Lela Smith was born in 1881 as the daughter of Vene Smith. She married Newton Milo Saiddlemeyer on 8 February 1905. They were the parents of at least 3 daughters. She lived in Knox, Albany, New York, United States in 1905. She died on 23 October 1913, at the age of 32.
Garfield was shot twice by Charles J. Guitea at Railroad Station in Washington, D.C. on July 2, 1881. After eleven weeks of intensive and other care Garfield died in Elberon, New Jersey, the second of four presidents to be assassinated, following Abraham Lincoln.
1882 · The Chinese Exclusion Act
A federal law prohibiting all immigration of Chinese laborers. The Act was the first law to prevent all members of a national group from immigrating to the United States.
1890 · The Sherman Antitrust Act
This Act tried to prevent the raising of prices by restricting trade. The purpose of the Act was to preserve a competitive marketplace to protect consumers from abuse.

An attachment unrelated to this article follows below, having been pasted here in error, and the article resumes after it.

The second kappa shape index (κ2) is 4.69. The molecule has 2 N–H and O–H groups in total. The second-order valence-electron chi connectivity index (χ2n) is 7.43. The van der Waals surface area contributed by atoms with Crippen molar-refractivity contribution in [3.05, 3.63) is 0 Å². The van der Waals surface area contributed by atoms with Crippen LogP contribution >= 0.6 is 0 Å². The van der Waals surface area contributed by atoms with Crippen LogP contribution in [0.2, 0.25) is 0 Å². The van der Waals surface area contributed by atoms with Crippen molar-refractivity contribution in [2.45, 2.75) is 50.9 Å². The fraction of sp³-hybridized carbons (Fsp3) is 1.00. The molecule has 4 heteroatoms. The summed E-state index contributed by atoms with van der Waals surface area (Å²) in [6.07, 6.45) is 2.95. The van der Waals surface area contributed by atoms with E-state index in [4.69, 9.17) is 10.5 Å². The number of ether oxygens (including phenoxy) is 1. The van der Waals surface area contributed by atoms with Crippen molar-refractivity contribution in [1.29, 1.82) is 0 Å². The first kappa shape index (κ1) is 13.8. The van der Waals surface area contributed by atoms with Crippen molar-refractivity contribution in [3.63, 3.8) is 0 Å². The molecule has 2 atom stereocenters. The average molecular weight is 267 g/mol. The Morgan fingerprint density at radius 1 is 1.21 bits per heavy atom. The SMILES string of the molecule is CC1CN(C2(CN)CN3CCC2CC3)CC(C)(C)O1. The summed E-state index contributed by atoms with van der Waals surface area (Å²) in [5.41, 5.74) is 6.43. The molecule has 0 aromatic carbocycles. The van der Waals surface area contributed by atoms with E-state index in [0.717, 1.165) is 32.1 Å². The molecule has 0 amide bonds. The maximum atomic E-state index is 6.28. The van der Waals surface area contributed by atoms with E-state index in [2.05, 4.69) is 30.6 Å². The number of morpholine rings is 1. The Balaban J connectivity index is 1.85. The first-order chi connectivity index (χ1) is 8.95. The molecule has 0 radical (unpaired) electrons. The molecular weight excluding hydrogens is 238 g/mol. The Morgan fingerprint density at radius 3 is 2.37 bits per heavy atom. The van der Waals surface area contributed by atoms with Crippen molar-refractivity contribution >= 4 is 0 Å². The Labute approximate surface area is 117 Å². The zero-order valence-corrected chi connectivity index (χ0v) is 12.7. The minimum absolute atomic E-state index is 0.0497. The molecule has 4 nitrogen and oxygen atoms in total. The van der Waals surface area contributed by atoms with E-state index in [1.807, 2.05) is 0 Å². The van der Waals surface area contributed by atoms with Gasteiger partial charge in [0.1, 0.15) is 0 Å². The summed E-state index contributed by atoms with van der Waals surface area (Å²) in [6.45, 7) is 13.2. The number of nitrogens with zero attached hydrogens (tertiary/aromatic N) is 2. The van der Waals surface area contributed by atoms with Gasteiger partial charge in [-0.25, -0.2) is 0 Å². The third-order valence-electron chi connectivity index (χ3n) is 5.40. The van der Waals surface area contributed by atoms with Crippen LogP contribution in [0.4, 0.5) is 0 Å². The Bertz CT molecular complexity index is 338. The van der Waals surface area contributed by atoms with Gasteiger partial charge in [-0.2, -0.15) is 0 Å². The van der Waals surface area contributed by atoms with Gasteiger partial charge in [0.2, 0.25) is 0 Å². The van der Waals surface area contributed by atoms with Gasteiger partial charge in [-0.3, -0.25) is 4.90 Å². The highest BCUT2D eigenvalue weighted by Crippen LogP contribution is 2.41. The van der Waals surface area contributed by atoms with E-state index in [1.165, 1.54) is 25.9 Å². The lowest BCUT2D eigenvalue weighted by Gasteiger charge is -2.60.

English: occupational name for a worker in metal, from Middle English smith (Old English smið, probably a derivative of smītan ‘to strike, hammer’). Metalworking was one of the earliest occupations for which specialist skills were required, and its importance ensured that this term and its equivalents were perhaps the most widespread of all occupational surnames in Europe. Medieval smiths were important not only in making horseshoes, plowshares, and other domestic articles, but above all for their skill in forging swords, other weapons, and armor. This is the most frequent of all American surnames; it has also absorbed, by assimilation and translation, cognates and equivalents from many other languages (for forms, see Hanks and Hodges 1988 ).